Largest Haul of Counterfeit Office 97 Recovered in the United Kingdom

REDMOND, Wash., Jan. 20, 1999 — Microsoft Corp. officials today announced they have recovered 55,000 counterfeit Microsoft® Office 97 CD-ROMs in a raid on locked premises in Berkshire, England, during the holidays. Had the software been genuine, it would have had a total street value of approximately $33 million U.S. During the past four months, Microsoft has recovered approximately $115.5 million U.S. in counterfeit software in the United Kingdom.

The latest recovery of software is believed to be a portion of the 100,000 counterfeit copies of Microsoft Office 97 that Microsoft warned United Kingdom customers and retailers about before the holidays. Counterfeit products often lack key elements, such as user manuals and product identifications, Certificates of Authenticity or software code. Microsoft further cautions that counterfeit software may also contain harmful viruses.

“If this software had reached the market, it could have damaged customers’ computers and seriously eroded sales of legitimate distributors and retailers,” said Mark Lange, corporate attorney for Microsoft European headquarters in Paris. “Unfortunately, large quantities of this counterfeit product may still be on the market, and there is widespread illegal distribution of software on the Internet and in the channel. To avoid being duped, we recommend that our customers acquire software from reputable outlets and become familiar with the warning signs that can help them identify counterfeit or illegal software.”

The counterfeit CDs in the raid were packaged in jewel cases without the necessary End User License Agreement and Certificate of Authenticity. Packages of up to 40 of these jewel cases were allegedly being sold to resellers inside brown boxes falsely stamped with “Rejected by EOC” stickers. Part of the scam was to convince customers that the CDs were genuine Microsoft products that were rejected for quality reasons by the European Operations Centre, the operations division of Microsoft that manages the distribution of retail software throughout Europe.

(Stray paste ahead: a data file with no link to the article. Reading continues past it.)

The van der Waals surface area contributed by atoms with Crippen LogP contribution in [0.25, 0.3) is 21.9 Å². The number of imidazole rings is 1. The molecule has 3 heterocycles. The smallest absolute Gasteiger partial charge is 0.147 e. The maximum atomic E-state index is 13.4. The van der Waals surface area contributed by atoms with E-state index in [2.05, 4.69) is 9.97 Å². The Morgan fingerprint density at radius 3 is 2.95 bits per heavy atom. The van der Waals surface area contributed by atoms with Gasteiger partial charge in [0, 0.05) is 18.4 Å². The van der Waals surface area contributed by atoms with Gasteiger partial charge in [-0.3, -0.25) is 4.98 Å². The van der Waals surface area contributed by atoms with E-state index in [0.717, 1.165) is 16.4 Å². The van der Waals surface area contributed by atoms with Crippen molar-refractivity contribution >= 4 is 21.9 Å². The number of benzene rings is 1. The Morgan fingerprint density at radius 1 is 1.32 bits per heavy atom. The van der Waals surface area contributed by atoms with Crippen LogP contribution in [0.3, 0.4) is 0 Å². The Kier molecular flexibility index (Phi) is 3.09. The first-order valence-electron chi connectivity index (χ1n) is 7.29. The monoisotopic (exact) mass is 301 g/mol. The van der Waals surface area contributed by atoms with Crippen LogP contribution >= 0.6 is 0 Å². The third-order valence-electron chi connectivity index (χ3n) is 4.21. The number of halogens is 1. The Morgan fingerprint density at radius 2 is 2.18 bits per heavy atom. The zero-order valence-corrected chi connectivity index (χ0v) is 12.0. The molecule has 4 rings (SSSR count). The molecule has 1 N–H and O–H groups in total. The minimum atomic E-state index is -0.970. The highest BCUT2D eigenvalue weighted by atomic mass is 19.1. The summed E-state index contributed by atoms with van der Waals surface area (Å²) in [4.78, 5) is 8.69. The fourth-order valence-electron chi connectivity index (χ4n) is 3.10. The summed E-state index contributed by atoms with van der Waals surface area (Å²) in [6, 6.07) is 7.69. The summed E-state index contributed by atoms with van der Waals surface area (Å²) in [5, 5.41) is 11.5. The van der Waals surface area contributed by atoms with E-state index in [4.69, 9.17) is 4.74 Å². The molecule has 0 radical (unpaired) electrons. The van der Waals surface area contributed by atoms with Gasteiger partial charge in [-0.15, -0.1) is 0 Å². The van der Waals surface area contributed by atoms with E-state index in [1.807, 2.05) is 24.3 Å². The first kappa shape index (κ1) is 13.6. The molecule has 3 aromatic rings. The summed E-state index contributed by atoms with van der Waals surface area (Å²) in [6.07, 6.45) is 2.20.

Other warning signs of pirated software include the following:

  • Prices that are “too good to be true.” These may indicate counterfeit product or product that has been misdirected, such as product authorized for distribution only to educational institutions but offered to the general public.

  • Backup disks or CD-ROMs with handwritten labels, or components that appear to be of inferior quality

  • Manuals that appear to be photocopied or are of inferior quality

  • Products marked with a phrase, such as “For distribution with a new PC only,” “Special CD for licensed customers only,” “Not for retail or OEM distribution” or “Academic price – not for use in a commercial environment,” that does not describe the transaction

An estimated three tons of counterfeit Microsoft software was crushed by a giant steamroller during an event at Microsoft’s U.K. campus yesterday. The visual demonstration commemorated months of work to thwart software piracy in the United Kingdom by Microsoft investigators, local and national police forces, trading standards and the Business Software Alliance.

Customers or resellers with questions about the legitimacy of Microsoft products should contact the Microsoft anti-piracy hot line, toll free, at (800) RU-LEGIT (785-3448), or send
e-mail to piracy@microsoft.com. In addition, a list of authorized distributors and details regarding the original equipment manufacturer (OEM) System Builder program is available at

http://www.microsoft.com/oem/ . Consumers can obtain more information about software piracy by calling the Business Software Alliance anti-piracy hot line at (888) NO-PIRACY (667-4722) or sending e-mail to software@bsa.org.

Founded in 1975, Microsoft (Nasdaq “MSFT”) is the worldwide leader in software for personal computers. The company offers a wide range of products and services for business and personal use, each designed with the mission of making it easier and more enjoyable for people to take advantage of the full power of personal computing every day.

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